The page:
The Kenya Revenue Authority (KRA) is eyeing more than Sh5 billion in extra revenue from a handful of billionaire tax evaders over the next three years, setting the stage for travel bans, asset freeze and deactivation of Personal Identification Numbers (PINs).
The taxman has identified High Net-Worth Individuals (HNWI) with gross annual incomes of between Sh350 million and Sh1 billion among persons hiding a huge share of their earnings from the State.
In its corporate plan for the three years to June 2024, the KRA says it will aggressively seek to curb tax evasion at the top of the income spectrum in the search for equity and additional national revenues.
The tax cheats risk travel bans, collection of duty directly from their suppliers and bankers, and prosecution in what promises to be the biggest crackdown yet on high net-worth persons.
This signals that rich self-employed professionals like doctors, real estate investors, and lawyers as well as wealthy individuals will be in the crosshairs of the taxman.
The taxman projects to rake in nearly Sh1.28 billion additional revenue from 20 tycoons it targeted in the current year ending on Wednesday.
It will raise Sh1.4 billion more in the year starting Thursday, Sh1.54 billion in 2022 and Sh1.7 billion in 2023, targeting between 15 and 20 billionaires annually.
The KRA is racing to bring more people into the tax brackets and curb tax cheating and evasion in the quest to meet targets in an economy where Covid-19 economic fallout has ruined collections.
Hardships resulting from the pandemic have also forced the State to make minimal duty increases to defuse public outrage over rising consumer goods, especially fuel.
"We shall seal revenue leakages through a multi-faceted programme… as we deploy our robust intelligence network to penetrate corruption and tax evasion cartels to bring to bear the consequences of evading taxes and engaging in corrupt practices," said KRA commissioner-general Githii Mburu.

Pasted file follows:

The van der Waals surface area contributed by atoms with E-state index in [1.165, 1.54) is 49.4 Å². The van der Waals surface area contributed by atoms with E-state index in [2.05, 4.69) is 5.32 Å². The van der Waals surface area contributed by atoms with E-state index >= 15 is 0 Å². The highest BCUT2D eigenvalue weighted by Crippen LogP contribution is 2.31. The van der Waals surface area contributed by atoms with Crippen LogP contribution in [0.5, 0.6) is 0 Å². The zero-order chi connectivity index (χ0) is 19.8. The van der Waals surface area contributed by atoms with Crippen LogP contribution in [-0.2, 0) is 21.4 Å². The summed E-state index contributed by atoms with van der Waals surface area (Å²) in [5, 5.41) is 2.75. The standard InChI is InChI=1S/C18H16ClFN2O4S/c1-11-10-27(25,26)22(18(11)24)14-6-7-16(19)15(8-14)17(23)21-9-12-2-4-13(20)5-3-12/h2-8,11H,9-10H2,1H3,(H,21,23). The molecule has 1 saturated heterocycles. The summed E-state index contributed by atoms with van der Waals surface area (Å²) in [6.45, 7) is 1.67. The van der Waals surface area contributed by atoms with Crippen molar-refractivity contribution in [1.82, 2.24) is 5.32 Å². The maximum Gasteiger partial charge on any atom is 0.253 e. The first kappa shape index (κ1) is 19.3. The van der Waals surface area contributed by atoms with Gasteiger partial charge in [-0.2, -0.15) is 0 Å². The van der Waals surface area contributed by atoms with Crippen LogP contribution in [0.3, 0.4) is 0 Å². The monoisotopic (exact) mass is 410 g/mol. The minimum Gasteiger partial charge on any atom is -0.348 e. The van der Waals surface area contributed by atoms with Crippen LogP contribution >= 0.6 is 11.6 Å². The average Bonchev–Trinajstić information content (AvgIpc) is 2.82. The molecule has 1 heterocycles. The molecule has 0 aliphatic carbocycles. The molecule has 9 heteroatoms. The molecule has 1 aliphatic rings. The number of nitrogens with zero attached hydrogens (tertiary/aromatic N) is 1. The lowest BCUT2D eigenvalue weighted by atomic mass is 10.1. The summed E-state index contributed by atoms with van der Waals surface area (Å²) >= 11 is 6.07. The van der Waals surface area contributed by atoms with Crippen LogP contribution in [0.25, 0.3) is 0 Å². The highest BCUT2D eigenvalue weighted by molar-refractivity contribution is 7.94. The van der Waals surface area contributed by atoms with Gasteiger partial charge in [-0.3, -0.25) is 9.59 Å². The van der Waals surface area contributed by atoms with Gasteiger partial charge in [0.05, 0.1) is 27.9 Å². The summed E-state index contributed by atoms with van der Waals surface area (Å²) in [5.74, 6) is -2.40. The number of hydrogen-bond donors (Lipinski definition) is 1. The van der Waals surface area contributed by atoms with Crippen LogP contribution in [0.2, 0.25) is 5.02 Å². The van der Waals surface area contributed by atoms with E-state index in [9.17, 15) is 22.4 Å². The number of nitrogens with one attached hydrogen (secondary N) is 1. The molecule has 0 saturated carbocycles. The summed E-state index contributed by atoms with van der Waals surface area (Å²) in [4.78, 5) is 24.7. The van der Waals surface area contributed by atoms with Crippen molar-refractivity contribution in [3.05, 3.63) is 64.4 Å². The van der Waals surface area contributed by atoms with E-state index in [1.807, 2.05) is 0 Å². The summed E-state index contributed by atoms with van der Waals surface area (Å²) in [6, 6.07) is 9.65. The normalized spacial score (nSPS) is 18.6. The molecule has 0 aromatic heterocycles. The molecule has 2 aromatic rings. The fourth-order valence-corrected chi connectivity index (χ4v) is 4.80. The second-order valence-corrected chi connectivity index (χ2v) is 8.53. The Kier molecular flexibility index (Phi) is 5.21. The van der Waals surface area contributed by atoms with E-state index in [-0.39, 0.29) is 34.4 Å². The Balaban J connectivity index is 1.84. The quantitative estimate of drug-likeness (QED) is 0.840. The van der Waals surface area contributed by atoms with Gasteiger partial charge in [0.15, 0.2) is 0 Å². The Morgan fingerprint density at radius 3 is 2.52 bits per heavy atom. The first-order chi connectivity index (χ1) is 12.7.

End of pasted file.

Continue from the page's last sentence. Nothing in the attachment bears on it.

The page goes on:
To catch tax cheats and measure evasion, the KRA has traditionally been carrying out random audits.
But such reviews deliver little evidence of evasion among the extremely wealthy, in part because the rich use sophisticated accounting techniques that are difficult to trace, such as offshore tax shelters.
Kenya is known to have a large group of super-rich individuals (especially the politically connected), who have hidden their wealth in trusts and a labyrinth of companies to evade taxes.
The taxman has stepped up its fight against tax evasion and sought additional funding to hire 1,000 intelligence and enforcement officers in an effort to beef up the investigations of wealthy individuals and firms.
The KRA enforcement unit has recently been using various databases to pursue suspected tax cheats, among them bank statements, import records, motor vehicle registration details, Kenya Power #ticker:KPLC records, water bills and data from the Kenya Civil Aviation Authority (KCCA), which reveal individuals who own assets such as helicopters.
Car registration details are also being used to smoke out individuals who are driving high-end vehicles but have little to show in terms of taxes remitted.
Kenya Power meter registrations are helping the taxman to identify landlords, some of whom have been slapped with huge tax demands.
The KRA has also hired auctioneers to help it track the properties of the individuals and companies who have failed to pay the taxes due.
The clampdown on the rich is also revealed in a commitment that Kenya made to the International Monetary Fund (IMF) to recover unpaid taxes from high-net worth professionals and traders in efforts to raise the national revenues.
"By June 2021, we will develop and implement risk-based compliance strategies for two to three non-compliant sectors, including professionals, high net worth individuals, and real estate sector," the IMF said Friday on Kenya’s efforts to grow tax collections.
The KRA earlier data of top taxpayers shows that besides entrepreneurship, some professions reward individuals well enough to propel them to the top of the income ladder.
Doctors, lawyers and accountants, especially partners in the Big Four audit firms, are among those whose professional incomes offer a real chance of social mobility. Partners at audit firms can rake in tens of millions of shillings in a year depending on the performance of their companies.
This is because they are entitled to a share of profits or losses made. More consultancy jobs often translate into higher earnings for these individuals.
Top lawyers can also make a killing from their work, especially when they advise or represent large corporate clients in high-stakes commercial transactions and disputes.
Doctors running their own clinics are also on the gravy train.